World Library  
Flag as Inappropriate
Email this Article

USS Bainbridge (DDG-96)

Article Id: WHEBN0010115509
Reproduction Date:

Title: USS Bainbridge (DDG-96)  
Author: World Heritage Encyclopedia
Language: English
Subject: United States Navy SEALs, Bellport, New York, William Bainbridge, Arleigh Burke-class destroyer, Guided missile destroyer, USS Halyburton (FFG-40), South Park (season 13), Fatbeard
Collection:
Publisher: World Heritage Encyclopedia
Publication
Date:
 

USS Bainbridge (DDG-96)

For other ships of the same name, see USS Bainbridge.

USS Bainbridge (DDG-96)
Career (US)
Namesake: William Bainbridge
Ordered: 6 March 1998
Builder: Bath Iron Works
Laid down: 7 May 2003
Christened: 13 November 2004
Commissioned: 12 November 2005
Motto: Competence, Dedication, Discipline
Status: in active service, as of 2014
Badge:
General characteristics
Class & type: Template:Sclass-
Displacement: 9,200 tons
Length: 509 ft 6 in (155.3 m)
Beam: 66 ft (20 m)
Draft: 31 ft (9.4 m)
Propulsion: 4 General Electric LM2500-30 gas turbines, two shafts, 100,000 total shaft horsepower (75 MW)
Speed: >30 knots (56 km/h)
Range: 4,400 nautical miles at 20 knots
(8,100 km at 37 km/h)
Complement: 270 officers and enlisted
Sensors and
processing systems:
Template:Plain list
Electronic warfare
& decoys:
Template:Plain list
Armament:
Missiles
1 × 32 cell and
1 × 64 cell Mk 41 vertical launch systems
96 × RIM-66 SM-2, BGM-109 Tomahawk, and/or RUM-139 VL-Asroc missiles
Guns
1 × 5"/62 caliber (127/62 mm)
2 × 25 mm
4 × 12.7 mm
1 × 20mm Phalanx CIWS
Torpedoes
2 × Mk 46 triple torpedo tubes[1]
Aircraft carried: 2 × SH-60 Sea Hawk helicopters

USS Bainbridge (DDG-96) is an Template:Sclass- guided missile destroyer in the United States Navy. She is the fifth ship to carry that name, and the 46th destroyer of a planned 75-ship class. Bainbridge is named in honor of Commodore William Bainbridge, who as commander of the frigate USS Constitution distinguished himself in the War of 1812 when he and his crew captured HMS Java, a 38-gun fifth-rate frigate of the Royal Navy.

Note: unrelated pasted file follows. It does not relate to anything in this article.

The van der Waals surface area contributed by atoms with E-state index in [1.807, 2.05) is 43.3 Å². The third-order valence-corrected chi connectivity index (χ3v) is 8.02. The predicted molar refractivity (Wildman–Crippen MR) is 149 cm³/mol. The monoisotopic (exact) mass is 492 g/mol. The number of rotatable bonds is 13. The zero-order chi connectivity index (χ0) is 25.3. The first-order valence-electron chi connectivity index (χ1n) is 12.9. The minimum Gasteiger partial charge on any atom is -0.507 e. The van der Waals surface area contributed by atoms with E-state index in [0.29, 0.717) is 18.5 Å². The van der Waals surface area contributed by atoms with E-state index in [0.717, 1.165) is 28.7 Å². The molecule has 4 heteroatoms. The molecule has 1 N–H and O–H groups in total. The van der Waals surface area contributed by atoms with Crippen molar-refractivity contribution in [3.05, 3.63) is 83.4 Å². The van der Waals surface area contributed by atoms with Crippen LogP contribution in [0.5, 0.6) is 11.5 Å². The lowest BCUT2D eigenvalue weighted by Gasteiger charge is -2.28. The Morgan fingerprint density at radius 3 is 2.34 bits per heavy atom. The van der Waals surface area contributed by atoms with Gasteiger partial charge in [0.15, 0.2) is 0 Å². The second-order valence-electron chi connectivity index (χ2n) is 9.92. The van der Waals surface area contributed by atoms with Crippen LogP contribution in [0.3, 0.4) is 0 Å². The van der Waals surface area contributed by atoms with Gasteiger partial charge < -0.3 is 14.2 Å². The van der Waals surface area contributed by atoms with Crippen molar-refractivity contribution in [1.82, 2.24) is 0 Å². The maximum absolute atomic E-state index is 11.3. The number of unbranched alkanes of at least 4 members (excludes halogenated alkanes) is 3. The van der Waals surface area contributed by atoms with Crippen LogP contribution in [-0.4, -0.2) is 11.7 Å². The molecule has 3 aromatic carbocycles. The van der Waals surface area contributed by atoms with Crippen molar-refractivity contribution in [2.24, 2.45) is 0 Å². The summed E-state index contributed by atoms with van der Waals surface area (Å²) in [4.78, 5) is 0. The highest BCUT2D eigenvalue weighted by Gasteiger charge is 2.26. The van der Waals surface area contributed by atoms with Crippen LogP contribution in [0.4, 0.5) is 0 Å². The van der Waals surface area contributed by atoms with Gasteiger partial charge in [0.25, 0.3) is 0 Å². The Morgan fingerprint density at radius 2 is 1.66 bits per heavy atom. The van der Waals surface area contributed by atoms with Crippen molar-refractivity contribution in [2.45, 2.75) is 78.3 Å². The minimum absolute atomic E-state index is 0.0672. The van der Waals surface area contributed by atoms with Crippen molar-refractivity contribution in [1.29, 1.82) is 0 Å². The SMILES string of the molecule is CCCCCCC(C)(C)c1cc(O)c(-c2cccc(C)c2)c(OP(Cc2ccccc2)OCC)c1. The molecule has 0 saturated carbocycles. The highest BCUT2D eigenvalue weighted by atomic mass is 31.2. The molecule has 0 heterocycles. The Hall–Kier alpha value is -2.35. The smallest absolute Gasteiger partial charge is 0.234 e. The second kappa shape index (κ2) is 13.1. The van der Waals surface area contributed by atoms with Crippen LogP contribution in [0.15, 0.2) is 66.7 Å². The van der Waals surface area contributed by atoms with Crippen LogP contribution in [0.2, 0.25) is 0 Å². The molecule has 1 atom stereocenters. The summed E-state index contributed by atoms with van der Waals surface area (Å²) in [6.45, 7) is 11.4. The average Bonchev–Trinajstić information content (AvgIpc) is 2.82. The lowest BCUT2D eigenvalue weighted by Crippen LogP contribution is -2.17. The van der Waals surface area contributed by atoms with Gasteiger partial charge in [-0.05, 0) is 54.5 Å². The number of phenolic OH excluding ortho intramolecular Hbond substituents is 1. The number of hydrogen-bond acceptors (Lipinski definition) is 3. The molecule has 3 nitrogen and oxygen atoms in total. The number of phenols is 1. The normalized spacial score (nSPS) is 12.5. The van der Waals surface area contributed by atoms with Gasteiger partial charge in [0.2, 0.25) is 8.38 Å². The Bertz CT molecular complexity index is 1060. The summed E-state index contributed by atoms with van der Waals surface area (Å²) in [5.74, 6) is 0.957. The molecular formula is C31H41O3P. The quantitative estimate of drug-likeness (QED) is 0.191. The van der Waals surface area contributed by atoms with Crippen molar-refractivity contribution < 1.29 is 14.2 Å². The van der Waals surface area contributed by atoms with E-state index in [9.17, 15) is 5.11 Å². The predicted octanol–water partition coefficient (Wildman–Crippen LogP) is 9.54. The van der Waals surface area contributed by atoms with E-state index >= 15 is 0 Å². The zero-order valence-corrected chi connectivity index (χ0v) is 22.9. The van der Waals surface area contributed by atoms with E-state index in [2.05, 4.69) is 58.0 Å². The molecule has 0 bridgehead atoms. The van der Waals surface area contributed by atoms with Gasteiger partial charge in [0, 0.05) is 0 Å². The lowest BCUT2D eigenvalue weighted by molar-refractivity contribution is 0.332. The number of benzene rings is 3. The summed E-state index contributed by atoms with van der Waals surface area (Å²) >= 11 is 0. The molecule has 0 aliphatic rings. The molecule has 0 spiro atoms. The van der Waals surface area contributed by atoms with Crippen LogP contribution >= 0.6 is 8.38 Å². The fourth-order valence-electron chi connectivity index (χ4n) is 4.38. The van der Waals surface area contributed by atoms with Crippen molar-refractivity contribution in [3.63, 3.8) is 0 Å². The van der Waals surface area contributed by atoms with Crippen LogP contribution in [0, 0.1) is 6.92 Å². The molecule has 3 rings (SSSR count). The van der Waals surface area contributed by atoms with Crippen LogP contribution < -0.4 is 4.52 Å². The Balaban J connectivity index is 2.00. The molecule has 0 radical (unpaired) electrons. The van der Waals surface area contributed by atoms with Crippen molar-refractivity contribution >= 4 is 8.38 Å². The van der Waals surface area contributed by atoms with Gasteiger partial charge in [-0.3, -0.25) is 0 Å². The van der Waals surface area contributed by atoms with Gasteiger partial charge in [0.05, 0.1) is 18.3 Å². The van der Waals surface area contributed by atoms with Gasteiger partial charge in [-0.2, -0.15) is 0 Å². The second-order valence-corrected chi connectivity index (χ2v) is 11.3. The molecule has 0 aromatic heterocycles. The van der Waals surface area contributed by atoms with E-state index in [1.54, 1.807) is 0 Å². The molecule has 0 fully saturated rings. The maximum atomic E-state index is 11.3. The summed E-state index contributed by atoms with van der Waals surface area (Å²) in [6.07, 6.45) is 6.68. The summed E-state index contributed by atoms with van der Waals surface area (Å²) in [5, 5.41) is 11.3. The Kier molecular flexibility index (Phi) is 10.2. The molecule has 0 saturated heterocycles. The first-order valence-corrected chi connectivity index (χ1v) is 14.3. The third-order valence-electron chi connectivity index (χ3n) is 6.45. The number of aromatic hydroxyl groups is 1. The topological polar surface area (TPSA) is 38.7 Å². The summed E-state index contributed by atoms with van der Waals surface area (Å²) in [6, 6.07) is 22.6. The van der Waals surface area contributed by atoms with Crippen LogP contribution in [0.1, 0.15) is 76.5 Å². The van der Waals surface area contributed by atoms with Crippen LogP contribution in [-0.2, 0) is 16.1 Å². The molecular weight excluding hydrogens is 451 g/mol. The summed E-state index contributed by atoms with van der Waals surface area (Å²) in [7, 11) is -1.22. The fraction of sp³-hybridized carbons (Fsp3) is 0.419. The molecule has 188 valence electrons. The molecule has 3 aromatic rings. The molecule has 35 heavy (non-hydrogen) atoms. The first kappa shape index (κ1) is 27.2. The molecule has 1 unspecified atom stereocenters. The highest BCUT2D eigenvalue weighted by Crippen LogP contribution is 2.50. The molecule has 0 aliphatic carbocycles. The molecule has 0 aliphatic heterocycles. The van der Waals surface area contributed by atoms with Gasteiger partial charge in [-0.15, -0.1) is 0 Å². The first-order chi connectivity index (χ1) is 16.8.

Since her commissioning in 2005, Bainbridge has been active in the Mediterranean Sea, but most of the attention she has garnered has been as a result of the failed hijacking attempt of the U.S.-flagged freighter MV Maersk Alabama by Somali pirates in April, 2009, which ended with the release of the vessel's Master, Captain Richard Phillips, on 12 April 2009. After crewmen of the captured cargo vessel managed to retake the ship, the pirates retreated, taking the ship's Master hostage in a lifeboat. Bainbridge, Halyburton, and Boxer shadowed the pirates, and with FBI assistance attempted negotiations for the safe return of the captive captain until U.S. Navy SEAL snipers resolved the situation with deadly force. The story of this incident was turned into the 2013 motion picture titled Captain Phillips, starring Tom Hanks.[2]

Construction

Bainbridge is one of 75 authorized Arleigh Burke–class guided missile destroyers, and is classified as a member of the Flight IIA–class variation that incorporate the 5"/62 caliber gun mount, an improvement over the previous 5"/54 caliber gun mounts on the earlier Arleigh Burke–class destroyers. In addition to her guns, Bainbridge carries over 100 missiles of various types aboard two separate Mk 41 VLS magazines. Her superstructure features the AN/SPY-1 radar indicative of the Aegis combat system, which allows the destroyer to track over 100 targets simultaneously. [3] She is also equipped with the Remote Mine-hunting System (RMS),[4] which includes the Remote Mine-hunting Vehicle (RMV), an unmanned craft that detects, classifies, and localizes underwater mines.